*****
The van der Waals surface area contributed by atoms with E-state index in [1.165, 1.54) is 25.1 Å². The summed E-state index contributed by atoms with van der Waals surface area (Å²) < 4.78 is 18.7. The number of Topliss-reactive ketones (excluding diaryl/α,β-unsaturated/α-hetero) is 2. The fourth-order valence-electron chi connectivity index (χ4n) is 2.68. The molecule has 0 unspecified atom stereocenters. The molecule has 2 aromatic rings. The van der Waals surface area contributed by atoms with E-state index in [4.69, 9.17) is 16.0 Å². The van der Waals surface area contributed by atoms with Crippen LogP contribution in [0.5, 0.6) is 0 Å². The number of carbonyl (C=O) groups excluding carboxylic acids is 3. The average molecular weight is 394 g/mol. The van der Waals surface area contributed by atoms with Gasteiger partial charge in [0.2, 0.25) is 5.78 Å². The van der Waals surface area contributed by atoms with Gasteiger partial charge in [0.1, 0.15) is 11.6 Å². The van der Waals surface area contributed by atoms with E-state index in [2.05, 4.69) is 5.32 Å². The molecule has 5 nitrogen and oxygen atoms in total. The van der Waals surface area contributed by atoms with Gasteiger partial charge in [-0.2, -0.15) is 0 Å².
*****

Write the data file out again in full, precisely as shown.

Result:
The van der Waals surface area contributed by atoms with E-state index in [1.165, 1.54) is 25.1 Å². The summed E-state index contributed by atoms with van der Waals surface area (Å²) < 4.78 is 18.7. The number of Topliss-reactive ketones (excluding diaryl/α,β-unsaturated/α-hetero) is 2. The fourth-order valence-electron chi connectivity index (χ4n) is 2.68. The molecule has 0 unspecified atom stereocenters. The molecule has 2 aromatic rings. The van der Waals surface area contributed by atoms with E-state index in [4.69, 9.17) is 16.0 Å². The van der Waals surface area contributed by atoms with Crippen LogP contribution in [0.5, 0.6) is 0 Å². The number of carbonyl (C=O) groups excluding carboxylic acids is 3. The average molecular weight is 394 g/mol. The van der Waals surface area contributed by atoms with Gasteiger partial charge in [0.2, 0.25) is 5.78 Å². The van der Waals surface area contributed by atoms with Gasteiger partial charge in [0.1, 0.15) is 11.6 Å². The van der Waals surface area contributed by atoms with E-state index in [2.05, 4.69) is 5.32 Å². The molecule has 5 nitrogen and oxygen atoms in total. The van der Waals surface area contributed by atoms with Gasteiger partial charge in [-0.2, -0.15) is 0 Å².